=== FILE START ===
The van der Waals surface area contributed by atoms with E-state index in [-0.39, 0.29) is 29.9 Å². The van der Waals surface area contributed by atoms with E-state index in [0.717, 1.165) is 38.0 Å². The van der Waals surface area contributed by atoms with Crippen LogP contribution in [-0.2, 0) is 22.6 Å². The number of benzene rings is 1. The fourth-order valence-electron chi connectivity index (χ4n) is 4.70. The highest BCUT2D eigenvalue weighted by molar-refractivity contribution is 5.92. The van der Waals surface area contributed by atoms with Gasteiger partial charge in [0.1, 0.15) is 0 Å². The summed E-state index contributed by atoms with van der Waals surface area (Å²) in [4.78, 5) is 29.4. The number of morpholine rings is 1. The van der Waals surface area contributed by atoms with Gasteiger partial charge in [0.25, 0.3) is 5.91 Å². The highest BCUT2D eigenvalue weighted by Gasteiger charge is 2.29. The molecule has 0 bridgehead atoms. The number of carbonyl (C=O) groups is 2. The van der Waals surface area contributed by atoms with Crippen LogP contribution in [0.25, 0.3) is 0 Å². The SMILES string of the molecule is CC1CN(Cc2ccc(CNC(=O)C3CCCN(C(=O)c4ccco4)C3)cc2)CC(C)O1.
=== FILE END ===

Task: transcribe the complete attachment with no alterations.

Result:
The van der Waals surface area contributed by atoms with E-state index in [-0.39, 0.29) is 29.9 Å². The van der Waals surface area contributed by atoms with E-state index in [0.717, 1.165) is 38.0 Å². The van der Waals surface area contributed by atoms with Crippen LogP contribution in [-0.2, 0) is 22.6 Å². The number of benzene rings is 1. The fourth-order valence-electron chi connectivity index (χ4n) is 4.70. The highest BCUT2D eigenvalue weighted by molar-refractivity contribution is 5.92. The van der Waals surface area contributed by atoms with Gasteiger partial charge in [0.1, 0.15) is 0 Å². The summed E-state index contributed by atoms with van der Waals surface area (Å²) in [4.78, 5) is 29.4. The number of morpholine rings is 1. The van der Waals surface area contributed by atoms with Gasteiger partial charge in [0.25, 0.3) is 5.91 Å². The highest BCUT2D eigenvalue weighted by Gasteiger charge is 2.29. The molecule has 0 bridgehead atoms. The number of carbonyl (C=O) groups is 2. The van der Waals surface area contributed by atoms with Crippen LogP contribution in [0.25, 0.3) is 0 Å². The SMILES string of the molecule is CC1CN(Cc2ccc(CNC(=O)C3CCCN(C(=O)c4ccco4)C3)cc2)CC(C)O1.